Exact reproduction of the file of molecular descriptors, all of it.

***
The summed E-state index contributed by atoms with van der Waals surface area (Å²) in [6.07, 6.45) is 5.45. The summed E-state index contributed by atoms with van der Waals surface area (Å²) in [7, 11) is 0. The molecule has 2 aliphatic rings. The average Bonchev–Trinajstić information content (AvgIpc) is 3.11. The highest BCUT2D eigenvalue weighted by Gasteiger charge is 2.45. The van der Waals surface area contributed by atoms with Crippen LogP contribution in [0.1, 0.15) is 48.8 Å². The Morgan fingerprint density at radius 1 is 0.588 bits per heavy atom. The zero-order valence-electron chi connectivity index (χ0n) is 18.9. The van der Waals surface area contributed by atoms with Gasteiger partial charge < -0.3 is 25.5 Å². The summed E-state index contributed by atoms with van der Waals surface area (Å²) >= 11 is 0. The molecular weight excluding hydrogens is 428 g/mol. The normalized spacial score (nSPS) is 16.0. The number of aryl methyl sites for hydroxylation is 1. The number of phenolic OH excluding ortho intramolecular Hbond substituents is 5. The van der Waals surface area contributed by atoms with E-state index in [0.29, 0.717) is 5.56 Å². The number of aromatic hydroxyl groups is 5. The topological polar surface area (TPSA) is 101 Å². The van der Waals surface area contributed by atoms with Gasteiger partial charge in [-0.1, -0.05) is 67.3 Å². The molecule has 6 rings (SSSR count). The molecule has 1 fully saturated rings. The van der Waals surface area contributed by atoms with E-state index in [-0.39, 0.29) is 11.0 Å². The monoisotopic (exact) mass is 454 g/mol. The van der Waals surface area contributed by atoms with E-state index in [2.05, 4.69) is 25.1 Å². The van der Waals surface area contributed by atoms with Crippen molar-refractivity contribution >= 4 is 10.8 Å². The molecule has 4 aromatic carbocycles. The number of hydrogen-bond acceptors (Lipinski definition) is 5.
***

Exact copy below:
The summed E-state index contributed by atoms with van der Waals surface area (Å²) in [6.07, 6.45) is 5.45. The summed E-state index contributed by atoms with van der Waals surface area (Å²) in [7, 11) is 0. The molecule has 2 aliphatic rings. The average Bonchev–Trinajstić information content (AvgIpc) is 3.11. The highest BCUT2D eigenvalue weighted by Gasteiger charge is 2.45. The van der Waals surface area contributed by atoms with Crippen LogP contribution in [0.1, 0.15) is 48.8 Å². The Morgan fingerprint density at radius 1 is 0.588 bits per heavy atom. The zero-order valence-electron chi connectivity index (χ0n) is 18.9. The van der Waals surface area contributed by atoms with Gasteiger partial charge < -0.3 is 25.5 Å². The summed E-state index contributed by atoms with van der Waals surface area (Å²) >= 11 is 0. The molecular weight excluding hydrogens is 428 g/mol. The normalized spacial score (nSPS) is 16.0. The number of aryl methyl sites for hydroxylation is 1. The number of phenolic OH excluding ortho intramolecular Hbond substituents is 5. The van der Waals surface area contributed by atoms with E-state index in [0.29, 0.717) is 5.56 Å². The number of aromatic hydroxyl groups is 5. The topological polar surface area (TPSA) is 101 Å². The van der Waals surface area contributed by atoms with Gasteiger partial charge in [-0.1, -0.05) is 67.3 Å². The molecule has 6 rings (SSSR count). The molecule has 1 fully saturated rings. The van der Waals surface area contributed by atoms with E-state index in [-0.39, 0.29) is 11.0 Å². The monoisotopic (exact) mass is 454 g/mol. The van der Waals surface area contributed by atoms with E-state index in [2.05, 4.69) is 25.1 Å². The van der Waals surface area contributed by atoms with Crippen molar-refractivity contribution >= 4 is 10.8 Å². The molecule has 4 aromatic carbocycles. The number of hydrogen-bond acceptors (Lipinski definition) is 5.